The basic PCIe topology configuration has one or more devices attached to the root complex shown in the following figure via an AiC or onboard device connector. Examples of AiC and motherboard-mounted devices that attach to PCIe root include LAN or SAN HBA, networking, RAID, GPU, NVM or SSD, among others. At system start-up, the server initializes the PCIe bus and enumerates the devices found with their addresses.
PCIe devices attach (shown in the following figure) to a bus that communicates with the root complex that connects with processor CPUs and memory. At the other end of a PCIe device is an end-point target, a PCIe switch that in turn has end-point targets attached. From a software standpoint, hypervisor or operating system device drivers communicate with the PCI devices that in turn send or receive data or perform other functions.
Basic PCIe root complex with a PCIe switch or expander.
Note that in addition to PCIe AiC such as HBAs, GPU, and NVM SSD, among others that install into PCIe slots, servers also have converged storage or disk drive enclosures that support a mix of SAS, SATA, and PCIe. These enclosure backplanes have a connector that attaches to a SAS or SATA onboard port, or a RAID card, as well as to a PCIe riser card or motherboard connector. Depending on what type of drive is installed in the connector, either the SAS, SATA, or NVMe (AiC, U.2, and M2) using PCIe communication paths are used.
In addition to traditional and switched PCIe, using PCIe switches as well as nontransparent bridging (NTB), various other configurations can be deployed. These include server to server for clustering, failover, or device sharing as well as fabrics. Note that this also means that while traditionally found inside a server, PCIe can today use an extender, retimer, and repeaters extended across servers within a rack or cabinet.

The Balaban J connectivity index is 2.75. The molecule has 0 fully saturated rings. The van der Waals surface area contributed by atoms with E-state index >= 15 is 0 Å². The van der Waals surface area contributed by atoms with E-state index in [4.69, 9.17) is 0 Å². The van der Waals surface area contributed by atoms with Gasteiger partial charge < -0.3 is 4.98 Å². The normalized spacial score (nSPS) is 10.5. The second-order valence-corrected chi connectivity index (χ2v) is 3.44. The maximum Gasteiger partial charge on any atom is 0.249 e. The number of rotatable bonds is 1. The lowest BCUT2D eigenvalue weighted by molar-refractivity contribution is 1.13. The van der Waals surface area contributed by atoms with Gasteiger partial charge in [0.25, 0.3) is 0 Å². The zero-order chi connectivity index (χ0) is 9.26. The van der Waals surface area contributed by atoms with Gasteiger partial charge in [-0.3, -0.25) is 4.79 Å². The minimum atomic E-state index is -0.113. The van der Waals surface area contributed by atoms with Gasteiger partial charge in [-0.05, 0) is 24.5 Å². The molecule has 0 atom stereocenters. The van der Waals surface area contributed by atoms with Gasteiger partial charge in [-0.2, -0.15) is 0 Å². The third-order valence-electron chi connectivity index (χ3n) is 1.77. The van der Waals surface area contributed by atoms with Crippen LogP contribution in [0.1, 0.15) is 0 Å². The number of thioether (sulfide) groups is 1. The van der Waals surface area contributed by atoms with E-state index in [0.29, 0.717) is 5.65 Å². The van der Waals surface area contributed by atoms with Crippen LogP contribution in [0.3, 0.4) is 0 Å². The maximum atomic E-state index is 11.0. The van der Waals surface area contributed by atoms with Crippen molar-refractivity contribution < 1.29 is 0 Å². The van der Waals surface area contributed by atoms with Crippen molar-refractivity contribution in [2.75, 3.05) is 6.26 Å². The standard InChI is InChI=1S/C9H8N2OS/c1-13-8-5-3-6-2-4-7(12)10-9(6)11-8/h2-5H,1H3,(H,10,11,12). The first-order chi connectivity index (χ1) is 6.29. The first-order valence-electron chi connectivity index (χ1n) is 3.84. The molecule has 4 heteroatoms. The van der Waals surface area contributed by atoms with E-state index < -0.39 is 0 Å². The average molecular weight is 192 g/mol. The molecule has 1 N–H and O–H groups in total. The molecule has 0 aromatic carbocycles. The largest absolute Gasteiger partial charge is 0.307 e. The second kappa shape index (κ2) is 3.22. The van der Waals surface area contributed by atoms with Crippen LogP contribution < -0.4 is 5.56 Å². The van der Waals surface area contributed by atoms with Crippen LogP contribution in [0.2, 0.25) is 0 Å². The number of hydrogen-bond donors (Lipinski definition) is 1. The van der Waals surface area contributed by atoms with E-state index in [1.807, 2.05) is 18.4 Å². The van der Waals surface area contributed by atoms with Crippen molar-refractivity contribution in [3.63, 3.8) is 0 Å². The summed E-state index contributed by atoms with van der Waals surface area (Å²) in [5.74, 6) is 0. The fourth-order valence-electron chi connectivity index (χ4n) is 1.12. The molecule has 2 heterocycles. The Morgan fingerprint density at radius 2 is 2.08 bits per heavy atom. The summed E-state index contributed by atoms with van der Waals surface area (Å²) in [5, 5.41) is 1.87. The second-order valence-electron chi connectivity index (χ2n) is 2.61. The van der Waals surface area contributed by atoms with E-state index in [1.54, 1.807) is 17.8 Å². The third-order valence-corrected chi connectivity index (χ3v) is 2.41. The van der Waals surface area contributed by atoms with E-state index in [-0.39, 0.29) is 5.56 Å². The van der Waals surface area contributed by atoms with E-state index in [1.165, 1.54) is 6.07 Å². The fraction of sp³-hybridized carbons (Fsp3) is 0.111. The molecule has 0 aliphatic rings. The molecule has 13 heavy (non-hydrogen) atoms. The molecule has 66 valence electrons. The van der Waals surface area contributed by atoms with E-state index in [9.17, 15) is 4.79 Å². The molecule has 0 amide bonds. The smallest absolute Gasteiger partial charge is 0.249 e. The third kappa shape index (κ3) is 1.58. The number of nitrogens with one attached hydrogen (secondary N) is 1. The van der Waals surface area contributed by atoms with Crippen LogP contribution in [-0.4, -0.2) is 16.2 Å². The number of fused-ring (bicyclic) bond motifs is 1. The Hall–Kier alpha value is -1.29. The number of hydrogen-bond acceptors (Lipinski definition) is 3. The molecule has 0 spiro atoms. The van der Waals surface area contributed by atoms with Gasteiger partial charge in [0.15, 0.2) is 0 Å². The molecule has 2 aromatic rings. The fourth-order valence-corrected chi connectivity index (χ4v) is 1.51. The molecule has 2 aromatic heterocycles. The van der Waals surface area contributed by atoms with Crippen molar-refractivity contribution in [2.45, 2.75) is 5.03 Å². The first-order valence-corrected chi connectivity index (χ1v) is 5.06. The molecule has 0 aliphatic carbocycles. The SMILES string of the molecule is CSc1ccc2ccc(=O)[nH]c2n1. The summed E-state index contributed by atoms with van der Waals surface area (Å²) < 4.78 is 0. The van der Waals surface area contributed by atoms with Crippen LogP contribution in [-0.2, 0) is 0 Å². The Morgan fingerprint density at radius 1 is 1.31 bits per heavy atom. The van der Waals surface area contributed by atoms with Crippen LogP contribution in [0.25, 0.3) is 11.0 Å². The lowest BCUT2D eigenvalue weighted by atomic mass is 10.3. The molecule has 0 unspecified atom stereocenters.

A nontransparent bridge (NTB) is a point-to-point connection between two PCIe-based systems that provide electrical isolation yet functions as a transport bridge between two different address domains. Hosts on either side of the NTB see their respective memory or I/O address space. The NTB presents an endpoint exposed to the local system where writes are mirrored to memory on the remote system to allow the systems to communicate and share devices using associated device drivers. For example, in the following figure, two servers, each with a unique PCIe root complex, address, and memory map, are shown using NTB to any communication between the systems while maintaining data integrity.
PCIe dual server example using NTB along with switches.
General PCIe considerations (slots and devices) include:
- Power consumption (and heat dissipation)
- Physical and software plug-and-play (good interoperability)
- Drivers (in-the-box, built into the OS, or add-in)
- BIOS, UEFI, and firmware being current versions
- Power draw per card or adapters
- Type of processor, socket, and support chip (if not an onboard processor)
- Electrical signal (lanes) and mechanical form factor per slot
- Nontransparent bridge and root port (RP)
- PCI multi-root (MR), single-root (SR), and hot plug
- PCIe expansion chassis (internal or external)
- External PCIe shared storage